April 5, 2011 By Sarah Rich
North Carolina is using a $12.3 million grant to fund a statewide aerial photography project that will give emergency responders a common operating picture.
In 2009, the North Carolina 911 Board awarded the grant to the Durham Emergency Communications Center on behalf of all counties for the NC Statewide Orthoimagery 2010 project, which will provide aerial images to 100 counties. According to a state report, the grant included the “acquisition of high-resolution aerial photos from digital cameras, processing into images that fit the Earth with accurate distances between features, quality control, packaging for delivery to all 100 counties and online public access.” Orthoimagery is used as reference points for locating calls to 911 centers.
Though individual counties have previously obtained funding for orthoimagery, Tim Johnson, director of the Center for Geographic Information and Analysis, which manages the project, said it’s an unprecedented occurrence on a regional or statewide level.
“This was the first time that something of this magnitude was funded by the 911 Board to include the entire state,” Johnson said.
Having a statewide project as opposed to creating one for each county should result in significant cost savings, Johnson said. For example, if two neighboring counties are working on separate projects, the potential for overlapping data collection increases since counties often fly over county line to take photographs. With an integrated project, however, data redundancy is eliminated, and time and money is saved.
Before the project started, orthoimagery was inconsistent and patchy. Some counties had more recent orthoimagery than others, Johnson said. If a county with updated information was located next to a county with out-of-date orthoimagery, it created a disjointed environment for those responding to 911 calls. In some cases, crucial aerial images weren’t available when emergency personnel responded to a 911 call.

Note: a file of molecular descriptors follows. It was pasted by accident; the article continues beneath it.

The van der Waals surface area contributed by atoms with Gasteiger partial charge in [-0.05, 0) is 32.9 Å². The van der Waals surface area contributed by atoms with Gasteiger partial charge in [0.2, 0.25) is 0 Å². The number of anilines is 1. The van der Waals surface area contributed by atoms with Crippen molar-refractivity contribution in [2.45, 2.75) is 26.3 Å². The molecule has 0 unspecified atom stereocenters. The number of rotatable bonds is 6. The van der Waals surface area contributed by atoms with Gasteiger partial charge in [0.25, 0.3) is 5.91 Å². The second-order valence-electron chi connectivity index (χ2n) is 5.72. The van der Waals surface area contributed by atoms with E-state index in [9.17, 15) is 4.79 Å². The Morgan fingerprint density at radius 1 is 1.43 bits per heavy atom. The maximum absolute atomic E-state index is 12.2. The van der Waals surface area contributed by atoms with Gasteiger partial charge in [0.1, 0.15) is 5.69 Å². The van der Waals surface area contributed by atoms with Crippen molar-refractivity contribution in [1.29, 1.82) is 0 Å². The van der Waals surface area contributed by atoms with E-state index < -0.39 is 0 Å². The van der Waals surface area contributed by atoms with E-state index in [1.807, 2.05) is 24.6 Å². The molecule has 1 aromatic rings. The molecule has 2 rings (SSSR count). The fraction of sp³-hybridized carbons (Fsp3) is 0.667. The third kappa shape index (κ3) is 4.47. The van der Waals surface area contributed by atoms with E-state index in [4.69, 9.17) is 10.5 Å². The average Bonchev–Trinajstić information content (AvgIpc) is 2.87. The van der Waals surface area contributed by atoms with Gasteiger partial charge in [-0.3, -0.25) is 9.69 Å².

“We’ve heard of instances where a call was coming in from an address related to the fire, but there was no fire,” Johnson said. “There was no house showing up on the imagery where the fire was supposed to be occurring.”
Images acquired for the project will help 911 centers respond during emergencies, said James Soukup, director of the Durham Emergency Communications Center. “Location is the most critical piece of information in a 911 call,” Soukup said. “Consistent statewide data ensures that all North Carolina residents will be better served by this project.”
The Center for Geographic Information and Analysis gathered the aerial images during January through April 2010. The images will then be delivered to the counties by the end of this month, according to NC OneMap, a geospatial data resource website affiliated with the project.
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